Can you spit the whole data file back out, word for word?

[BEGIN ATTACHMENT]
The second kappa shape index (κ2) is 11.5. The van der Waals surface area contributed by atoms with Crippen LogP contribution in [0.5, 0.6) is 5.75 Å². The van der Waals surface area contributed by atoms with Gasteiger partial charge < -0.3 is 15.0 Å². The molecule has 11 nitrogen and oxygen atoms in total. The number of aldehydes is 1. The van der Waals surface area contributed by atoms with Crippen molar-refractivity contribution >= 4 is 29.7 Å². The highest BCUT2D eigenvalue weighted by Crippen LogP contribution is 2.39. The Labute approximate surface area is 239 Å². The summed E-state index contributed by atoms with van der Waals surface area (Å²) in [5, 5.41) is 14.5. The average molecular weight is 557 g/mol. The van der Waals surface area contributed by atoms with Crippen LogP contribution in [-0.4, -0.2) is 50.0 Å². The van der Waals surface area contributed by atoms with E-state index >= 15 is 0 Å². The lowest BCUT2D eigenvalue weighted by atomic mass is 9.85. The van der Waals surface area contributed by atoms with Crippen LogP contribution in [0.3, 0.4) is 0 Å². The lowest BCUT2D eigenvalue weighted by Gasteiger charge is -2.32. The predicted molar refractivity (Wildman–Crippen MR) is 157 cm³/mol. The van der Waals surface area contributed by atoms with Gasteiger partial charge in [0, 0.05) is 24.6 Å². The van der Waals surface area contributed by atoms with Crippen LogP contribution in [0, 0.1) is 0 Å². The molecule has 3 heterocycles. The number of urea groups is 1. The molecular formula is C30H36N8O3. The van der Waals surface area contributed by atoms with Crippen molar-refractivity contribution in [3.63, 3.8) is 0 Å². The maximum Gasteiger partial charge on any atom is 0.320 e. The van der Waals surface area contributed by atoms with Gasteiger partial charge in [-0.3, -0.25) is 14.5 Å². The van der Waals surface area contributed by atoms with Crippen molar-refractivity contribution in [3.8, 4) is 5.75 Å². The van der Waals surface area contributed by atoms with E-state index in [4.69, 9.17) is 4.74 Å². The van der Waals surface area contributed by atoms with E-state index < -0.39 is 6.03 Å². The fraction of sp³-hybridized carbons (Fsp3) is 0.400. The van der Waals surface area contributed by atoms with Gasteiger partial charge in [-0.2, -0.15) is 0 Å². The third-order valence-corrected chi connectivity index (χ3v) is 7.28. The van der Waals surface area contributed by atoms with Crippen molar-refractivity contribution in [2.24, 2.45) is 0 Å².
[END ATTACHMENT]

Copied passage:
The second kappa shape index (κ2) is 11.5. The van der Waals surface area contributed by atoms with Crippen LogP contribution in [0.5, 0.6) is 5.75 Å². The van der Waals surface area contributed by atoms with Gasteiger partial charge < -0.3 is 15.0 Å². The molecule has 11 nitrogen and oxygen atoms in total. The number of aldehydes is 1. The van der Waals surface area contributed by atoms with Crippen molar-refractivity contribution >= 4 is 29.7 Å². The highest BCUT2D eigenvalue weighted by Crippen LogP contribution is 2.39. The Labute approximate surface area is 239 Å². The summed E-state index contributed by atoms with van der Waals surface area (Å²) in [5, 5.41) is 14.5. The average molecular weight is 557 g/mol. The van der Waals surface area contributed by atoms with Crippen LogP contribution in [-0.4, -0.2) is 50.0 Å². The van der Waals surface area contributed by atoms with E-state index >= 15 is 0 Å². The lowest BCUT2D eigenvalue weighted by atomic mass is 9.85. The van der Waals surface area contributed by atoms with Crippen LogP contribution in [0.3, 0.4) is 0 Å². The lowest BCUT2D eigenvalue weighted by Gasteiger charge is -2.32. The predicted molar refractivity (Wildman–Crippen MR) is 157 cm³/mol. The van der Waals surface area contributed by atoms with Gasteiger partial charge in [0, 0.05) is 24.6 Å². The van der Waals surface area contributed by atoms with Crippen LogP contribution in [0, 0.1) is 0 Å². The molecule has 3 heterocycles. The number of urea groups is 1. The molecular formula is C30H36N8O3. The van der Waals surface area contributed by atoms with Crippen molar-refractivity contribution in [3.63, 3.8) is 0 Å². The maximum Gasteiger partial charge on any atom is 0.320 e. The van der Waals surface area contributed by atoms with Gasteiger partial charge in [-0.3, -0.25) is 14.5 Å². The van der Waals surface area contributed by atoms with Crippen molar-refractivity contribution in [3.8, 4) is 5.75 Å². The van der Waals surface area contributed by atoms with E-state index in [4.69, 9.17) is 4.74 Å². The van der Waals surface area contributed by atoms with E-state index < -0.39 is 6.03 Å². The fraction of sp³-hybridized carbons (Fsp3) is 0.400. The van der Waals surface area contributed by atoms with Gasteiger partial charge in [-0.2, -0.15) is 0 Å². The third-order valence-corrected chi connectivity index (χ3v) is 7.28. The van der Waals surface area contributed by atoms with Crippen molar-refractivity contribution in [2.24, 2.45) is 0 Å².